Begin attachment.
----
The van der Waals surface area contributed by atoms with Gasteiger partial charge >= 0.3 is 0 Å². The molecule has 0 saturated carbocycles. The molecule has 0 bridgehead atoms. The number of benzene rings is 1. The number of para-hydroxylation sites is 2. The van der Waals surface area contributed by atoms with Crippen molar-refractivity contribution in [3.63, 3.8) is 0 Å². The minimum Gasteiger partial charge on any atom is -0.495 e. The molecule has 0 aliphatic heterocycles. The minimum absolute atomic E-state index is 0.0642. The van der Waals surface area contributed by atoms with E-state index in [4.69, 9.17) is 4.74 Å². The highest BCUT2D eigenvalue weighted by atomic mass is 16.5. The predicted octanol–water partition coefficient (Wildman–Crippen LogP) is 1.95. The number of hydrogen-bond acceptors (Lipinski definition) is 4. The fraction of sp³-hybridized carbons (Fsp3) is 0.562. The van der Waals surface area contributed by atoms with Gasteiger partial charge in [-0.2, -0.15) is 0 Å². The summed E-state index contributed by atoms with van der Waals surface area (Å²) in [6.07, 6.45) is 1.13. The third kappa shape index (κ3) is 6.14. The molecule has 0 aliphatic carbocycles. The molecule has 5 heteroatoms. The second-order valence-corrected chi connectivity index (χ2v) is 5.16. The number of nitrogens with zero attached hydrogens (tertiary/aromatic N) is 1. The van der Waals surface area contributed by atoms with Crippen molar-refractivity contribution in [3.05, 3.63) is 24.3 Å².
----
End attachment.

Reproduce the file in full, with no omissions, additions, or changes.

The van der Waals surface area contributed by atoms with Gasteiger partial charge >= 0.3 is 0 Å². The molecule has 0 saturated carbocycles. The molecule has 0 bridgehead atoms. The number of benzene rings is 1. The number of para-hydroxylation sites is 2. The van der Waals surface area contributed by atoms with Crippen molar-refractivity contribution in [3.63, 3.8) is 0 Å². The minimum Gasteiger partial charge on any atom is -0.495 e. The molecule has 0 aliphatic heterocycles. The minimum absolute atomic E-state index is 0.0642. The van der Waals surface area contributed by atoms with E-state index in [4.69, 9.17) is 4.74 Å². The highest BCUT2D eigenvalue weighted by atomic mass is 16.5. The predicted octanol–water partition coefficient (Wildman–Crippen LogP) is 1.95. The number of hydrogen-bond acceptors (Lipinski definition) is 4. The fraction of sp³-hybridized carbons (Fsp3) is 0.562. The van der Waals surface area contributed by atoms with Gasteiger partial charge in [-0.2, -0.15) is 0 Å². The summed E-state index contributed by atoms with van der Waals surface area (Å²) in [6.07, 6.45) is 1.13. The third kappa shape index (κ3) is 6.14. The molecule has 0 aliphatic carbocycles. The molecule has 5 heteroatoms. The second-order valence-corrected chi connectivity index (χ2v) is 5.16. The number of nitrogens with zero attached hydrogens (tertiary/aromatic N) is 1. The van der Waals surface area contributed by atoms with Crippen molar-refractivity contribution in [3.05, 3.63) is 24.3 Å².